THE FOOD AND DRUG ADMINISTRATION (FDA) HAS APPROVED MORE CANCER THERAPIES, and more types of cancer therapies, in the past few years than ever before. While cancer drugs made up just 4% of drug approvals in the 1980s, they made up 27% of the drugs approved between 2010 and 2018, according to a report from the Tufts Center for the Study of Drug Development. Between 2016 and 2021, the FDA approved 207 new cancer drugs. These include new immunotherapies such as Keytruda (pembrolizumab), which the FDA approved to treat lung cancer, melanoma and other cancers.
It’s such a groundswell of drug development, says hematologic oncologist David Benjamin of the University of California, Irvine, that when he entered oncology training in 2019, “the general consensus was that oncology had entered what they call the golden age, meaning a lot of new drug approvals.”
Benjamin recalls swarms of weekly emails about new drug approvals described as “breakthroughs.” That led him to ask, “What number of those drugs are actually breakthroughs?”
Benjamin is the lead author of a study published March 15 in JAMA Network Open that looked at that question and came up with an answer: Only 14% of cancer drugs approved by the FDA between 2016 and 2021 could be considered breakthrough treatments, that is, treatments proven so effective they are practice-changing. The remainder, while helpful, could play a role in increasing the costs of cancer treatment.
While progress in cancer drug development is real, “breakthroughs are rare,” Benjamin says. “When we think about the actual meaning of a breakthrough, in our opinion, it should really change the way that we treat a disease.”
Immunotherapies were initially breakthroughs, relying on new mechanisms to treat cancers, he notes. But many new immunotherapies rely on the same mechanisms of action as existing treatments and are refinements rather than game-changers.
Benjamin, together with his co-authors, looked at all cancer drugs the FDA approved between May 1, 2016, and May 31, 2021. Of the 207 approved drugs, 29% were considered add-on therapies and 42% were considered later-line therapies, while 15% were approved as alternatives to the standard first line treatment. Later-line therapies refer to drugs given after a primary treatment fails, such as a second line applied if a patient doesn’t respond to the standard-of-care treatment. Add-on treatments are treatments added to a primary or later-line treatment to improve its effectiveness.
Only 14% of the approved drugs were considered breakthroughs, first-line treatments that displaced existing standards of care. Cabometyx (cabozantinib), a tyrosine kinase inhibitor, is an example of a first-line displacing treatment, which Benjamin notes replaced the similar Sutent (sunitinib) as the standard of care for metastatic kidney cancer.
“How we define standard of care is [that it is] the most appropriate treatment for a cancer,” he says, which is determined by the FDA and national clinical practice guidelines from organizations such as the National Comprehensive Cancer Network. “A standard of care just says the recommended treatment [is] based off a consensus of experts as well as formal approval by a drug regulatory agency.”
One way to interpret the study’s findings, according to oncologist Justin Moyers, who was not involved in the research, is that it “speaks to the fact that many of our first-line therapies are pretty good. The bar is pretty high to be able to supplant that.”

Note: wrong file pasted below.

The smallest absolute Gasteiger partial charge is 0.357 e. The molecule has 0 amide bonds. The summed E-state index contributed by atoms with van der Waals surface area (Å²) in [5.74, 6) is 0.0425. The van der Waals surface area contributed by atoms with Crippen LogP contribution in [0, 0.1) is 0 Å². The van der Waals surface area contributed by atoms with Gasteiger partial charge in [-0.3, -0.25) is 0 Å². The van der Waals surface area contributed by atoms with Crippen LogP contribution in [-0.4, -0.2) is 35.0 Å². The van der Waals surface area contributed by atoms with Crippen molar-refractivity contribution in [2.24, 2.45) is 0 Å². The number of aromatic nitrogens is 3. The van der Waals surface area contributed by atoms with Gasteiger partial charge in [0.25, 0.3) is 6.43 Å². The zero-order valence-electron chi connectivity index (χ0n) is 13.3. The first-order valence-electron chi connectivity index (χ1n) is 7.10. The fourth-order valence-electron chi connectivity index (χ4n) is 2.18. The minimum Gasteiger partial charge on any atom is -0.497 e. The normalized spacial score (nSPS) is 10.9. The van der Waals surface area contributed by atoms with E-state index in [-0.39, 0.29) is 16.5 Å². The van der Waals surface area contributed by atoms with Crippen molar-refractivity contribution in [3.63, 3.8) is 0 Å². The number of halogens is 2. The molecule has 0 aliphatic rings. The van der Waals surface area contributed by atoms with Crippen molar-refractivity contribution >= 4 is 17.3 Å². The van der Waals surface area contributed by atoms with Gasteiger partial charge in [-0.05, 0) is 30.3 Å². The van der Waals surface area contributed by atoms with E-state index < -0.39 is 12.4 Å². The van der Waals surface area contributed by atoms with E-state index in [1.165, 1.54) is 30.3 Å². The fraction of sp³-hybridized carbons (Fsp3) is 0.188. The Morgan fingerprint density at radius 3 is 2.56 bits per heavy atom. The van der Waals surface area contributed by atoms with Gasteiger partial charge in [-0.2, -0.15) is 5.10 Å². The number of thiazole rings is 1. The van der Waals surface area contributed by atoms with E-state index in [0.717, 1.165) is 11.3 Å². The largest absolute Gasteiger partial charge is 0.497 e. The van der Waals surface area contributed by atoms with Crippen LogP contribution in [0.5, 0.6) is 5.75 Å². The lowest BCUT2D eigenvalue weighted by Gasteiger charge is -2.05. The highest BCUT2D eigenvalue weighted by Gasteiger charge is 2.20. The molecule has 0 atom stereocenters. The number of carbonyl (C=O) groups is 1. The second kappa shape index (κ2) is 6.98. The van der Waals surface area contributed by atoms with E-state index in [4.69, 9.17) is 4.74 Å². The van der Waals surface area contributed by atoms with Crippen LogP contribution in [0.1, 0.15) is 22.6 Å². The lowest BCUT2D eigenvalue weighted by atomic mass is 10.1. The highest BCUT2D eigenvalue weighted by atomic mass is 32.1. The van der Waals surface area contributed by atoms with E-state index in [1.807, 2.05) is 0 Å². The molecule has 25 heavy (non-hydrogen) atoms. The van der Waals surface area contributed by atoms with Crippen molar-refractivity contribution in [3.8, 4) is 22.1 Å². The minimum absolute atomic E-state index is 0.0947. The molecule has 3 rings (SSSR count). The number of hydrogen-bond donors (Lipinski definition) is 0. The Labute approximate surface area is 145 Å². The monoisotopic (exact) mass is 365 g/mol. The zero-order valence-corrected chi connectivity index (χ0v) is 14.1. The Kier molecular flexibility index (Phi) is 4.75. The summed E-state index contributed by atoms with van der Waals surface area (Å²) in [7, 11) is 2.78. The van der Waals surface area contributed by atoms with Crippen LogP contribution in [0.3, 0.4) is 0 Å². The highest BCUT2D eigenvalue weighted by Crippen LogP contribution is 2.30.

But both Moyers, who is also from the University of California, Irvine, and the study authors note that the large percentage of later-line treatment approvals could have negative impacts on cancer patients, both in terms of cost and exposure to drug toxicity.
Rather than changing the game, many of the later-line treatments are mostly adding more treatment options, Moyers says. With add-on treatments, where a drug is combined with an already-approved treatment, for instance, “these therapies are not providing two options for patients, they’re just combining options up front,” Moyers says. Because of the additional drugs used, “they’re increasing the toxicity and cost.”
When a new treatment replaces a first-line treatment, it becomes the first drug a doctor will look to for their patients. First-line treatment alternatives provide doctors with another tool to consider if, say, the genetics of a patient’s disease suggests they might respond better to the new treatment.
In theory, Benjamin says, the approval of multiple first-line treatments could lead to lower costs, as manufacturers compete on price. But multiple studies in recent years—including work published in March in Lancet Oncology—suggest this rarely happens in practice, he says.
However, some drugs initially approved as second- or third-line treatments may be elevated later to first-line treatments on the strength of further evidence, which is what happened with Keytruda, Moyers notes. Initially approved after a small study for second- or third-line treatment for lung cancer, the drug was approved for first-line treatment of metastatic lung cancer after its effectiveness was shown in phase III clinical trials.
Oncologists hope that new treatment options with different mechanisms of action than existing treatments could benefit patients by offering new care options, but there may be no way to fast-track that development.
“Our study shows that breakthroughs in cancer treatments still remain rare,” Benjamin says. They take “many years of drug development and the basic science [takes time] also—we’re learning every day about how cancer works.”
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